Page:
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Autonomous corner modules as an enabler for new vehicle chassis solutions
KTH, School of Engineering Sciences (SCI), Aeronautical and Vehicle Engineering.
KTH, School of Engineering Sciences (SCI), Aeronautical and Vehicle Engineering.ORCID iD: 0000-0002-4048-3452
2006 (English)In: FISTA TransactionArticle in journal (Refereed) Published
Abstract [en]

Demands for new functions and refined attributes in vehicle dynamics are leading to more complex and more expensive chassis design. To overcome this, there has been increasing interest in a novel chassis design that could be reused in the development process for new vehicle platforms and mainly allow functions to be regulated by software. The Autonomous Corner Module (ACM) was invented at Volvo Car Corporation (VCC) in 1998. The invention is based upon actively controlled functions and distributed actuation. The main idea is that the ACM should enable individual control of the functions of each wheel; propulsion/braking, alignment/steering and vertical wheel load. This is done by using hubmotors and by replacing the lower control arm of a suspension with two linear actuators, allowing them to control steering and camber simultaneously. Along with active spring/damper and wheel motors, these modules are able to individually control each wheel's steering, camber, suspension and spin velocity. This provides the opportunity to replace mechanical drive, braking, steering and suspension with distributed wheel functions which, in turn, enable new vehicle architecture and design.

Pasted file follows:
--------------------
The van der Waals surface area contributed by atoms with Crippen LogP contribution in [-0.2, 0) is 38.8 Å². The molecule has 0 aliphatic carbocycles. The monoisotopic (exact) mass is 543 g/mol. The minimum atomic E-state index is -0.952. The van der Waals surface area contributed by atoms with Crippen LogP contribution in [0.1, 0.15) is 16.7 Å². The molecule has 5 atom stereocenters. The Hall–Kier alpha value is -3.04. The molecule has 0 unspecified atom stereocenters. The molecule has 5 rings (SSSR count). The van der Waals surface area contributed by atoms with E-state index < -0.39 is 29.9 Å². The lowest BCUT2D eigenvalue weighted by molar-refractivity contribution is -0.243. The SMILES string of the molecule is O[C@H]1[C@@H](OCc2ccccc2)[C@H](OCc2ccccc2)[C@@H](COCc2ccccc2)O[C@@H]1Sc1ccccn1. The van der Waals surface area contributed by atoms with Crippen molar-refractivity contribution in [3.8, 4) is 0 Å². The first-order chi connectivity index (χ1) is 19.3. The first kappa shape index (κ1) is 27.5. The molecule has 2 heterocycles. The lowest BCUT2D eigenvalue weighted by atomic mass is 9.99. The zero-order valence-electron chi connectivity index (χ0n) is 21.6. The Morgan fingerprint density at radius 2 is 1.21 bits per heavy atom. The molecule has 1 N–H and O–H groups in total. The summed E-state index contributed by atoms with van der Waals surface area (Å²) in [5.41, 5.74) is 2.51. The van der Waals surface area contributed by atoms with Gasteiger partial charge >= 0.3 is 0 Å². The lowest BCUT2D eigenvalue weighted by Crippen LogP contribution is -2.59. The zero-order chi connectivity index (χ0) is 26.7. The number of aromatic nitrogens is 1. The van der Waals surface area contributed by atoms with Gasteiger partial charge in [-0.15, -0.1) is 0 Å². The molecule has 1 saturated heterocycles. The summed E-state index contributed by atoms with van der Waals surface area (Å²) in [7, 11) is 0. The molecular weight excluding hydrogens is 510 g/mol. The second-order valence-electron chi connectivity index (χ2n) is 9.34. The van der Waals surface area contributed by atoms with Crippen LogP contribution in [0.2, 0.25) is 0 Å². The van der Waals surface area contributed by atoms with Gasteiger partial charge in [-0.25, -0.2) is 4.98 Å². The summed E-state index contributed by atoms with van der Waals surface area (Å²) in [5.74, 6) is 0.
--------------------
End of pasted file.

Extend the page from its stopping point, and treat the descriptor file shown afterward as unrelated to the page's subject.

The aim of this paper is to present the vehicle dynamic potential of the ACM solution, by describing its possible uses and relating them to previous research findings. Associated work suggests chassis solutions where different fractions of the functions of the ACM capability have been used to achieve benefits in vehicle dynamics. For instance, ideas on how to use active camber control have been presented. Other studies have reported well-known advantages, such as, good transient yaw control from in-wheel motor propulsion and stable chassis behaviour from four-wheel steering, when affected by side wind. However, this technology also presents challenges. One example is how to control the relatively large unsprung mass that occurs due to the extra weight from the in-wheel motor. The negative influence from this source can be reduced by using active control of vertical forces. The implementation of ACM, or similar technologies, requires a well-structured hierarchy and control strategy. Associated work suggests methods for chassis control, where tyre forces can be individually distributed from a vehicle path description. The associated work predominately indicates that the ACM introduces new opportunities and shows itself to be a promising enabler for vehicle dynamic functions.